The Spanish-style Lucchese Funeral Home at Hunt Avenue was constructed in 1921. It looked pretty much the same in 1940. Note the rock outcropping to the left of the church in the 1940 photo. It was blasted a way years ago and the space is now a parking lot for the funeral home.
Here’s a “faded ad” seen on the west side of #742 Morris Park Avenue with a fickle finger point two blocks away where there is an “office and pockets.” Any idea what this could be?
As a nod to the many Italian Americans in Morris Park, the center median of MPA is painted in the red, white and green of the Italian flag.
Our Lady of Solace Roman Catholic Church, its rectory and former parochial school (now the Bronx Charter School For Excellence) dominate MPA at Holland Avenue. The church was established in 1928, one year after St. Dominic a few blocks away, which have combined to form a single parish, with both church buildings open for worship.
Yet another Morris Park Avenue house of worship is this Seventh Day Adventist Church between Barnes and Matthews Avenues. The Adventists are a Protestant Christian sect co-founded by Ellen White in 1863.
I’ve always been fascinated with Graham Place, a dead-end alley on the north side of Morris Park Avenue between Matthews and Muliner Avenues. However, today, I found the entrance fenced off.
I wanted to get new photographs of the two residences on Graham Place, #191 and 193. There’s more than one way to skin a cat. I walked around to Matthews-Muliner Playground, and you can see them through the wire fence on the basketball court. I believe the two buildings are no longer occupied, and a new building may go up in their place, wiping all trace of Graham Place off the map.
What is Graham Place doing here, anyway? A partial answer can be found when you look at a 1902 map of Morris Park. Back then this was a planned development called Hudson Park, and two small streets were mapped: Graham and Delancey Streets. Graham Place barely survives…
…while Delancey (Place) was fully developed and is now one of NYC’s few L-shaped streets. Muliner Avenue was built on a NW-SE axis and Delancey Street was jogged over a very short block to meet it.
Formerly, when the city wanted to rename a street, they went “whole hog” and renamed the street for its entire length. For example, north of Central Park, 7th and 8th avenues were renamed Adam Clayton Powell Jr. Boulevard and Frederick Douglass Boulevard in the 1970s. Down went the 7th and 8th Avenue signs, and up went the new signs. However, so many people are honored these days that the old names are retained and just short portions of streets get what I call “subnames.” Who are the people honored? At his site, NYC Streets, Gil Tauber has the answer:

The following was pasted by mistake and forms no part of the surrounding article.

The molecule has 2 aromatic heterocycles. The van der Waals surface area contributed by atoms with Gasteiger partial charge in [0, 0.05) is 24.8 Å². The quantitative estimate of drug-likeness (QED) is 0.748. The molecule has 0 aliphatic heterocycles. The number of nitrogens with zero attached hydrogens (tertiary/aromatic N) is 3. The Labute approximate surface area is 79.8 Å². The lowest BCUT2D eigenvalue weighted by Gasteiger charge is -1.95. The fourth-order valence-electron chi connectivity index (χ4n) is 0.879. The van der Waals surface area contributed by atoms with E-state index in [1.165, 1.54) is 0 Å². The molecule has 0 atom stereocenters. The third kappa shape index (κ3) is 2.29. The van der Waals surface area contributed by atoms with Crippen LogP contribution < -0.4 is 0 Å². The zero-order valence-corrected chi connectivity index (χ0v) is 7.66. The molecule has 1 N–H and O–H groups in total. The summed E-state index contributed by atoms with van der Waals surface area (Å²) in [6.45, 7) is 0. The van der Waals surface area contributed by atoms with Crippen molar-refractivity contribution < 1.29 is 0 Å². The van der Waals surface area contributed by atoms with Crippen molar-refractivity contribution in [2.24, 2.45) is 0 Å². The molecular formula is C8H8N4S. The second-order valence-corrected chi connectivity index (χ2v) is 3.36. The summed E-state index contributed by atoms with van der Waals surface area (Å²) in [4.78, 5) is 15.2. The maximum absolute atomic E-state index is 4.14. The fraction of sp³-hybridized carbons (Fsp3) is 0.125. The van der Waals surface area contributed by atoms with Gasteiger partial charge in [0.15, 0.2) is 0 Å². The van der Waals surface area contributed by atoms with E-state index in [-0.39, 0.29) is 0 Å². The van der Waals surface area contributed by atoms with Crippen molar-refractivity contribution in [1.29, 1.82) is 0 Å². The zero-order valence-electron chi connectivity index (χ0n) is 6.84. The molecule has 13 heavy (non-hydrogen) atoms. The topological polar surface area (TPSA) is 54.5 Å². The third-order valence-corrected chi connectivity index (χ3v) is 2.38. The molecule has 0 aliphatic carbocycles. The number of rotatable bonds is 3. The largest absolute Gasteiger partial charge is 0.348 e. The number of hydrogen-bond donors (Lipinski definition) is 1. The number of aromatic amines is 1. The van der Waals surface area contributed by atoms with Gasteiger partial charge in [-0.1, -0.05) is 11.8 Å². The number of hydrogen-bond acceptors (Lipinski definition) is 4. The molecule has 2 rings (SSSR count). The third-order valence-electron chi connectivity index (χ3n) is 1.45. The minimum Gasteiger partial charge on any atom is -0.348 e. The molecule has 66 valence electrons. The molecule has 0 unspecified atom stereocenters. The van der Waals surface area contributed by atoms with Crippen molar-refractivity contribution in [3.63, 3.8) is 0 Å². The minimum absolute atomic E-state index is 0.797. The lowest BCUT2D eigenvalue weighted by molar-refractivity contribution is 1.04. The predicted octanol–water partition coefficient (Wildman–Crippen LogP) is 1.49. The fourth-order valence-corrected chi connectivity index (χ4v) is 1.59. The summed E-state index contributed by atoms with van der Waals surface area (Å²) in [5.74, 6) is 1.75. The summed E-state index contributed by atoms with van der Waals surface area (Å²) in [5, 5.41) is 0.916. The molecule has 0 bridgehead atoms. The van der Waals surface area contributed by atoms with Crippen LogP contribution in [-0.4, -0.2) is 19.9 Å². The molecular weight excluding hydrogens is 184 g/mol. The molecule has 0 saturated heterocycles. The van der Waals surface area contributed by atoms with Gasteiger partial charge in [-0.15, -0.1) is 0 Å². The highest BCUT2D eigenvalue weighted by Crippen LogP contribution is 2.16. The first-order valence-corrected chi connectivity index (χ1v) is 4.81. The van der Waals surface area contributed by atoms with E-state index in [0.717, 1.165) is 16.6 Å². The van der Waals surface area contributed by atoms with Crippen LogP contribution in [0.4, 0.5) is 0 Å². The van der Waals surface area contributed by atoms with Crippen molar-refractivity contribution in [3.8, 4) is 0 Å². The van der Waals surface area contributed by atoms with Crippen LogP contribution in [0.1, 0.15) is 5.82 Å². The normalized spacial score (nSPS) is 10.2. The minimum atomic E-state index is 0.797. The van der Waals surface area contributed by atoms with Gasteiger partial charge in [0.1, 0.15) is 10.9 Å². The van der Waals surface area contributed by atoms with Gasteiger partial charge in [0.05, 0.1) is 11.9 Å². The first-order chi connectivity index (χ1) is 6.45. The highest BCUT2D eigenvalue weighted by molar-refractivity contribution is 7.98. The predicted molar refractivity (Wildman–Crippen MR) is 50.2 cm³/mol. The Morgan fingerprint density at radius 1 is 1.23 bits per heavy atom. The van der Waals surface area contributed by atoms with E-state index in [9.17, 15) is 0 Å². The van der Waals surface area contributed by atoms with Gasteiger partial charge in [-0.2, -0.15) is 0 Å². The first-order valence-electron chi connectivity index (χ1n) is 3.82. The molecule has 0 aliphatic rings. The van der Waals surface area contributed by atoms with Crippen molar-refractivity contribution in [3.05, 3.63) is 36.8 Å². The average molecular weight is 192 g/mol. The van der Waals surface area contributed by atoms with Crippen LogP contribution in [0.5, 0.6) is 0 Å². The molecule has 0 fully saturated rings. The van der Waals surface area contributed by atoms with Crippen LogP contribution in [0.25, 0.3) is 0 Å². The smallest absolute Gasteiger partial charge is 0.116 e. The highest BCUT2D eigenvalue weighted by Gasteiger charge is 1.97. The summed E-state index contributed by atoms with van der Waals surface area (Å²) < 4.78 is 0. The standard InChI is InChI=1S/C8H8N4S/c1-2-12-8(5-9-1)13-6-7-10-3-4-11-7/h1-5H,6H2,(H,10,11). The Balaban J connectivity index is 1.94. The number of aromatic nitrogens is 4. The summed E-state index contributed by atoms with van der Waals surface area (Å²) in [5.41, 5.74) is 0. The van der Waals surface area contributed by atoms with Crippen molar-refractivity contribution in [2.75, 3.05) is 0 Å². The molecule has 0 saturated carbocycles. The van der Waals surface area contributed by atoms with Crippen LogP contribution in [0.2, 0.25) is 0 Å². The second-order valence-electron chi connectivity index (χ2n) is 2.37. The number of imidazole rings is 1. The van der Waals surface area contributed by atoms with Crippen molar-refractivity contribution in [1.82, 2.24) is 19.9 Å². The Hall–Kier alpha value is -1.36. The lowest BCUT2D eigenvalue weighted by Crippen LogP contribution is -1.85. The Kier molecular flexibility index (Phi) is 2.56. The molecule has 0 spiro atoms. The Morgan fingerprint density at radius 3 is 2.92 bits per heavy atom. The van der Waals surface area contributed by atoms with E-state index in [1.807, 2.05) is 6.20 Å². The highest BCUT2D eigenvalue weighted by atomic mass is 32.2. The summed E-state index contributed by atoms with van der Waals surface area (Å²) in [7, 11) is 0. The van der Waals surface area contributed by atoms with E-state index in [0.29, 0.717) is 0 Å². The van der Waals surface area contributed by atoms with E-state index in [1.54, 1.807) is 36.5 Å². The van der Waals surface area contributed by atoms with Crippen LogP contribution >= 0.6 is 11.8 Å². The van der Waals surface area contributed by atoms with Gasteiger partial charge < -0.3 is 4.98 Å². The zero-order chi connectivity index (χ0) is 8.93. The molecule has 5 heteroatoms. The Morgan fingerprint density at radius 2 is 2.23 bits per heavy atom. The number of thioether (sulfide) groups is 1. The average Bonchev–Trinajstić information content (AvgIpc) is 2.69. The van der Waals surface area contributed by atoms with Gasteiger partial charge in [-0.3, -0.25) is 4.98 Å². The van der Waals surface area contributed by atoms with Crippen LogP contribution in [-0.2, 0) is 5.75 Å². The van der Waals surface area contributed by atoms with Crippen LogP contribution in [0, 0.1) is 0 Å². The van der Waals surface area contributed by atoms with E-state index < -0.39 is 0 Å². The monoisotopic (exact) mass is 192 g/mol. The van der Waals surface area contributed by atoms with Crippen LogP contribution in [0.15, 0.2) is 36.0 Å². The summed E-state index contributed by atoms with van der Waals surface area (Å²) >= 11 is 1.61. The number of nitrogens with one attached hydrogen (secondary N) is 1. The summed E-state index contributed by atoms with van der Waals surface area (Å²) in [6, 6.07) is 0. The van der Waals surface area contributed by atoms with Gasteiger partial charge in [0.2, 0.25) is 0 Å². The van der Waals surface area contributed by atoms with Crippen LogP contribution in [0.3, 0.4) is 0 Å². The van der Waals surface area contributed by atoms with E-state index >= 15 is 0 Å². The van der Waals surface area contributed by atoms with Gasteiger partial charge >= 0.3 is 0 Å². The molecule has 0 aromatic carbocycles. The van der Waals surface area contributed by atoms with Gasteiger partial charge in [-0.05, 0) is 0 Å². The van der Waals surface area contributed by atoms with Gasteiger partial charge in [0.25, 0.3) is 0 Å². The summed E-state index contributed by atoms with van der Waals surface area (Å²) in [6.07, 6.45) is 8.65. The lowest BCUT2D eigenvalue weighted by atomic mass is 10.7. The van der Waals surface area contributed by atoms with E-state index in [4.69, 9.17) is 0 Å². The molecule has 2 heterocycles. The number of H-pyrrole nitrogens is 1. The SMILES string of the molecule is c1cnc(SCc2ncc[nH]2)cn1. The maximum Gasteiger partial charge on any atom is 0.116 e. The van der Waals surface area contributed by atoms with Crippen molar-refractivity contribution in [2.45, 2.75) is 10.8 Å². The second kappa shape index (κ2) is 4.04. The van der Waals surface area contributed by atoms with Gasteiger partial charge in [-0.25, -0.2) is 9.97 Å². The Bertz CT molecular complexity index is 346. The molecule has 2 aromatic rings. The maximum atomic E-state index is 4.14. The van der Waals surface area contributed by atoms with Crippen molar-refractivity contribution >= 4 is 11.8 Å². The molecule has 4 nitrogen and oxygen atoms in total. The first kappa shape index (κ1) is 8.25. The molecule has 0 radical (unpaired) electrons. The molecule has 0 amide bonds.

William J. Madonna (1961-2017) was educated at Northeastern University and the New England School of Law. He began his legal career in the office of the NYC Corporation Counsel. and later joined the Bronx District Attorney’s Office as a prosecutor. From 1994, he had a successful private practice in the Morris Park section of the Bronx. He represented victims of domestic violence, as well as handled divorce and family law, criminal law and real estate. He was a member of the Bronx County Bar Association, the Bronx Family Court Bar Association and served as chief counsel to then state-assemblyman, Mark Gjonaj. He represented the Tracey Towers tenant organization in their fight to block rent increases. He also represented the Friends of Pelham Parkway in its successful lawsuit to save the trees that were set to be removed for the reconstruction of Pelham Parkway.
This section of Morris Park Avenue is unusually illuminated. Double mast telephone lamps like this are fairly common in NYC, but they’re usually not paired with Bell fixtures. However Morris Park Avenue got a makeover about 15 years ago (writing this in 2019) and the DOT came up with this combination. It’s also employed on Williamsbridge Road, but I can’t find it elsewhere in the city.
The Morris Park NYPL branch at #985 MPA features a contemporary design. According to the Library it opened in 2006, making it the first library in Morris Park. Since the area was developed in the early 20th Century I found that a bit incredulous. Where’s the next nearest branch?
Further east on Morris Park Avenue, its Italian identity comes more to the fore, with fireplugs painted in red, white and green and a Patsy’s pizza outpost. The original Patsy’s was founded by Pasquale “Patsy” Lancieri in East Harlem in 1933, making it one of NYC’s earliest pizzerias. Brooklyn’s Grimaldi Pizza, of the lengthy tourist lines on Old Fulton Street, was founded by Lancieri’s nephew. The midtown Patsy’s on West 56th Street, patronized by Frank Sinatra and other celebrities, was founded by a different Patsy, Pasquale Scognamillo, and is not associated with the Lancieri Patsy’s.
The Morris Park Patsy’s sign proclaims “since 1933,” and my guess is that they’re an outpost of the original Lancieri Patsy’s of East Harlem.
This awning sign features the serif fonts, Bodoni and Baskerville.